August Trinius, a chronicler of 19th century Walterhausen, gives us a further impression of the doll industry of this time (in an article published in “Illustrated World” around 1888). He wrote:

"The greater part of the Thuringer forest-folk work at the production of dolls. In the south is the Meininger Oberland, whose villages gather around stately flourishing Sonneberg, at the other end of the mountain chain are the forest places of the northern slopes, whose inhabitants work for the doll city of Waltershausen. Sonneberg and Waltershausen share the glory of supplying the whole world with dolls. Of the two cities, Sonneberg certainly produces the most. But for quality, reasonableness, and external beauty, Waltershausen products are superior, and for ingenuity, Waltershausen has the competitive edge.
"Old and young, large and small, men and women, are active thereby. The dolls are mostly only assembled in the factories. The individual doll parts come flocking in from all sides. Some villages carve only legs or arms, form heads or bodies, or turn joint balls. It goes from morning to night, house after house; after completing schoolwork, even the children must go to work. There are many bodies to stuff, because a dozen earn only a few Pfennigs.
"Where a painter lives, one sees in the windows and along the garden fences, wooden rack beside wooden rack, with freshly painted doll heads. The one is master and specialist in red lips and dimples, another studied in eyes and almond-shaped, curving eyebrows. A number of other painters are not artists at all, as the individual joints are only dipped in a high-viscosity, flesh-colored mixture. Saturday morning everything is loaded onto push-carts and then goes down into the city to be accounted for and new orders taken.
More versatile still is the occupation of folk in the city itself, were everywhere, apart from the factory work, home industry thrives. Whoever slowly saunters through the alleys and looks into the rooms through low, curtainless windows, will take in a number of strange and interesting sights. Ranking among the artists are women and girls who all year, with experienced hands, give the long-flowing hair of the dolls new form. These most pretty children carry to the showroom the latest fashion their factory has chosen for this year, and one can easily recognize to which firm each doll head belongs.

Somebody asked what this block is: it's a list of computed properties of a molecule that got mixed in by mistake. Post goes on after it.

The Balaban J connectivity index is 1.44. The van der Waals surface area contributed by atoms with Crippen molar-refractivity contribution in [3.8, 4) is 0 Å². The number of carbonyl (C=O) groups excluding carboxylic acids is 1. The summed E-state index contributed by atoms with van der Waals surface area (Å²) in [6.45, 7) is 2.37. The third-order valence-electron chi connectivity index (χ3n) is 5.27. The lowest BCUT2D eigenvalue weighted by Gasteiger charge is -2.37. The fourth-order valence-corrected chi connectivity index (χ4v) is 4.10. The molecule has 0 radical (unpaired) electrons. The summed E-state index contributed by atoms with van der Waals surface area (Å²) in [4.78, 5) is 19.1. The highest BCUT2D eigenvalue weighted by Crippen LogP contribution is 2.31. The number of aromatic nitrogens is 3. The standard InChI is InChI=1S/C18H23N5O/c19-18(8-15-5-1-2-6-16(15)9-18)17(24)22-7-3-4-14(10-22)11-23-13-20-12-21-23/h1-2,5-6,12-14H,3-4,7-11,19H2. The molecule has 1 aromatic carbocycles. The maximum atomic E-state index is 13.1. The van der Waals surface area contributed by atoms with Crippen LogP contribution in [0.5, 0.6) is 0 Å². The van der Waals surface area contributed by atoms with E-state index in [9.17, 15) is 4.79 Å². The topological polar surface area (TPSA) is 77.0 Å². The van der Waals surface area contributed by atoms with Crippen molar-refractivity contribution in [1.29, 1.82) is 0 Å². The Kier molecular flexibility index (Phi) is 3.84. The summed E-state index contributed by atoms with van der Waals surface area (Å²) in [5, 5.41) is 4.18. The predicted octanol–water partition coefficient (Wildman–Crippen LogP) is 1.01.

"When the doll is put together, painted, varnished, combed, and the completely beguiling 'Täufling' shines like a fresh spring morning, it then goes to its equipment and packing. That again sets a number of hands in motion. The home industry steps in here also. One family makes irridescent patent-leather shoes; another sews delicate little shifts; here the cartons are glued together; there the 'Täuflings' are secured inside the cartons with blue ribbon loops wound around crosswise. Carton beside carton then goes into strong sheet-metal crates that make work for the Carpenter and Tinsmith. Then the Lorry-Driver goes to work... "

After the untimely death of Heinrich Handwerck in 1902, the enterprise, under conditions specified by Handwerck before his death, merged with the Kämmer & Reinhardt company, making Kämmer & Reinhardt the largest doll factory in Waltershausen. Kämmer & Reinhardt profited greatly not only from Handwerck’s innovations, but also from Handwerck’s close business relationship with Simon & Halbig.

We continue our tour, back-tracking down Mühlgasse, continuing on Hinter der Mauer, and turning right at August-Trinius-Straße. We are heading for the huge Kämmer & Reinhardt factory complex on August-Bebel-Straße (formerly Wilhelmstraße) by way of the Adolf Heller factory, which is on the right at number 18. One can’t miss the three colorful porcelain tiles on the façade, depicting dolls in bold relief.

Little is known about Adolf. He was a businessman who formed a brief partnership with Hugo Seyfarth in 1906, founded his own enterprise (at Burggasse number 5) in 1909, and later built the factory before which we stand. His specialty “Meine Goldperle” appears in advertisements of 1914 and 1925. Heller, as did so many others, went bankrupt around 1930. Following World War II, his factory buildings were fitted out for the manufacture of jewelry by German refugees of the Sudentenland (Czechoslovakia), who came mainly from the jewelry center of Gablonz and made their homes in Waltershausen. The jewelry concern operated in this location until 1990/91, which marked the end of the DDR and the reunification Germany. The Heller factory has been since beautifully renovated and is now occupied by a brandy market.

At Albrechtstraße we make a left and continue on to August-Bebel-Straße. As we approach, we cannot fail to see on our left the arched parapet of the still impressive red brick factory works of the Kämmer & Reinhardt firm built in 1907. A commune has taken up residence in this historic landmark.